What is Tongue Posture?Tongue posture, also known as tongue positioning, is a fancy way of describing how our tongues are positioned in our mouths while at rest. Believe it or not, there’s actually a right way and a wrong way to rest your tongue. While this may sound silly or unimportant, the truth is that proper tongue posture can protect you from other whole-body concerns.
Risks of Bad Tongue PostureOur tongues are incredibly strong and are connected to other areas outside of our mouths. This means that what you do with your tongue, including how you rest it, can affect the entire body. Bad tongue posture can have a negative effect on your eyes, nose, head, neck, shoulders, and of course, teeth. Improper tongue posture can contribute or lead to:
Incorrect Tongue PostureIf you find yourself resting your tongue on the bottom of your mouth or up against your teeth, you’re one of the 50% of Americans that have incorrect tongue posture. Constant pressure on the teeth can cause teeth to shift, become crooked, create a bad bite, and even result in habitual teeth grinding (which can create a whole host of problems on its own). Those who rest their tongues on the bottom of the mouth may suffer from more neck pain, jaw pain, and bad body posture overall. Additionally, bad tongue posture can change someone’s appearance and make the face take on a longer, flatter shape or cause the chin or forehead to jut forward.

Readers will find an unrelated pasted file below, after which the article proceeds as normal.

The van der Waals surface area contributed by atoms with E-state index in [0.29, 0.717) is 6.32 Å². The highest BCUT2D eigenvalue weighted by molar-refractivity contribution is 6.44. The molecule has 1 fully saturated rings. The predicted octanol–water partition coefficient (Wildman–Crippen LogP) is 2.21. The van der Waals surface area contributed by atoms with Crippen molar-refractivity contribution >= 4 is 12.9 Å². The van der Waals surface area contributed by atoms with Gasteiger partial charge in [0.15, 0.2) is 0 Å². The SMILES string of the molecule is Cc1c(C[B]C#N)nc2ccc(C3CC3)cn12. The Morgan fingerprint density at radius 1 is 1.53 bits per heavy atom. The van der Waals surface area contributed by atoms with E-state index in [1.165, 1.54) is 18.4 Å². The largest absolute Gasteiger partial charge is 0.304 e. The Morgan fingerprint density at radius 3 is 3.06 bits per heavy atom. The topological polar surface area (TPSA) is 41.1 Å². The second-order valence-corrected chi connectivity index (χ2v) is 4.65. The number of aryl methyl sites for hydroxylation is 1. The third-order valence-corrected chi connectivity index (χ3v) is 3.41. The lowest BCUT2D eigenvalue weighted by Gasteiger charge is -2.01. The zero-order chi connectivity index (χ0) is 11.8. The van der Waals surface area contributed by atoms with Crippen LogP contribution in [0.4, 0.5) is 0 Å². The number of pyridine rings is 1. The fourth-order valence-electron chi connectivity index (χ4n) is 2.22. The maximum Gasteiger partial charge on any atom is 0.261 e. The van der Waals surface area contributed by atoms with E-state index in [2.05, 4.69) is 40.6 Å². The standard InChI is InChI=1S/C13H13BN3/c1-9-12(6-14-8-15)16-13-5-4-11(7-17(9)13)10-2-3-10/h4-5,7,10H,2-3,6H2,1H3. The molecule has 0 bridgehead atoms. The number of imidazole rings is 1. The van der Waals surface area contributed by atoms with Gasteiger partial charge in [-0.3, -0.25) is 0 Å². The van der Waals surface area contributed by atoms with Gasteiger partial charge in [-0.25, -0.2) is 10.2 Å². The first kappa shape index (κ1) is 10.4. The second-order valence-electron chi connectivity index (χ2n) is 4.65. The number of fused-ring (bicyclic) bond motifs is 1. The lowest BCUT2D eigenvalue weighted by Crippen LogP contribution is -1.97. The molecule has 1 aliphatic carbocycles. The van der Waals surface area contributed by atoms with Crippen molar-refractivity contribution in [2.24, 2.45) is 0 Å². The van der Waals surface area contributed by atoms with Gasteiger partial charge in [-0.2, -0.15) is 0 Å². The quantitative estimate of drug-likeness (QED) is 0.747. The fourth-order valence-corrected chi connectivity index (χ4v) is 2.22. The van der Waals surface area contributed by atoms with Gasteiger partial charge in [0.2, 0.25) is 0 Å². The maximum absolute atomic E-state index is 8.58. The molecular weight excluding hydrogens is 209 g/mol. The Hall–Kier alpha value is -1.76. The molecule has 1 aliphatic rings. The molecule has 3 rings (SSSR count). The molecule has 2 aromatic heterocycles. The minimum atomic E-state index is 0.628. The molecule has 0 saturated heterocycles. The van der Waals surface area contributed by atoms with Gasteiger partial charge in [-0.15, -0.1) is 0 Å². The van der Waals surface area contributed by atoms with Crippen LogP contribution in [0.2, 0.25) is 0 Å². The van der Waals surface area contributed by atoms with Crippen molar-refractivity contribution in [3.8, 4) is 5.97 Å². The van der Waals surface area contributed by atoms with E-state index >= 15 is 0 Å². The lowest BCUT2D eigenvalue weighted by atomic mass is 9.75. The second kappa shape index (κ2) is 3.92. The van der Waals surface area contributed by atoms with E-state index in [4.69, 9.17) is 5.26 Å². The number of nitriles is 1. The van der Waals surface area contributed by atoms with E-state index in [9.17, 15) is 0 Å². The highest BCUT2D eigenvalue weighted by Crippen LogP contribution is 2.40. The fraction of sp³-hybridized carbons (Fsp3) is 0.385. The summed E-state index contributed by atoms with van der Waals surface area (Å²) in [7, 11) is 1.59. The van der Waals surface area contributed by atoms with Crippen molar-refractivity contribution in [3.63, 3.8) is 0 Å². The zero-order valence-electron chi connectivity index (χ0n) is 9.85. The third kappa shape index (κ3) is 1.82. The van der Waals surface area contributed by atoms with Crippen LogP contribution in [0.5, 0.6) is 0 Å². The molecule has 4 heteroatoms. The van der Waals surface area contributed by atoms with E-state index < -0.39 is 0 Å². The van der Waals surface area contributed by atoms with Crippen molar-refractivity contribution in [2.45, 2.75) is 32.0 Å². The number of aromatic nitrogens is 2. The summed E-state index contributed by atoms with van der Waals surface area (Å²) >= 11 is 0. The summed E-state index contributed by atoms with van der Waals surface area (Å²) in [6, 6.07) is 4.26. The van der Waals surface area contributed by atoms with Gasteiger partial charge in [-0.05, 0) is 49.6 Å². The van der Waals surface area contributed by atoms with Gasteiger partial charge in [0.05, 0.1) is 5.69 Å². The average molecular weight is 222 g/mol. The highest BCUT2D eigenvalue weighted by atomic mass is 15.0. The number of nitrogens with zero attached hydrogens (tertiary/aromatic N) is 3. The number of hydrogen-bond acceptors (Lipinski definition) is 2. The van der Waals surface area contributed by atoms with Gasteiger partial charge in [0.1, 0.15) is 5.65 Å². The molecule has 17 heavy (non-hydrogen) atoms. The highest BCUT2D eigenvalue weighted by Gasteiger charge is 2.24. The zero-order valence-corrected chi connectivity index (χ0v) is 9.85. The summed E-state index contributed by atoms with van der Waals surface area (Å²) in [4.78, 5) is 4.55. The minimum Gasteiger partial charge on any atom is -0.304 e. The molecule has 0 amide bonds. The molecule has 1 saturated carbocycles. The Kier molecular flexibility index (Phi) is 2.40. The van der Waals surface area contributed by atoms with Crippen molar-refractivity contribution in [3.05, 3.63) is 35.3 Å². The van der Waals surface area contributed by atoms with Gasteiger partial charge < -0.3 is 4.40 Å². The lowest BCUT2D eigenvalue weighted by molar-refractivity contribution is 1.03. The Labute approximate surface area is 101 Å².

Correct Tongue PostureAs your dentist in Cary will tell you, proper tongue posture can protect your oral health as well as your overall health. Practicing proper tongue positioning can lead to improved sleep, better breathing, and decreased neck, jaw, or head pain. So what exactly is the right way to do this?
Focus on resting your tongue gently on the roof of your mouth and about a half an inch away from your teeth. To fully practice proper tongue posture, your lips should be closed, and your teeth separated ever so slightly.
Can You Fix Improper Tongue Posture?Good news — you can work to improve your tongue posture. Your dentist in Cary has a few tricks, and the first step in fixing bad tongue posture is to find the right spot where your tongue should rest. You can do that one of two ways:
Slide – Place the tip of your tongue on the back of your top teeth and then slide it backward. You should feel a spot where the roof of your mouth slopes upward. The area right before that slope is the prime tongue resting spot.
Smile – The other way you can find your ideal tongue position is to smile really wide (we’re talking about really cheesy smile), raise your eyebrows, and try to swallow without unclenching your teeth. You should feel your tongue rise to the roof of your mouth into its ideal resting position.
Like any habit, don’t expect your tongue posture to change overnight. Keep practicing these two tricks to remind yourself to consciously rest your tongue in that ideal position. Over time, muscle memory will replace bad, old posture habits with new, proper positioning.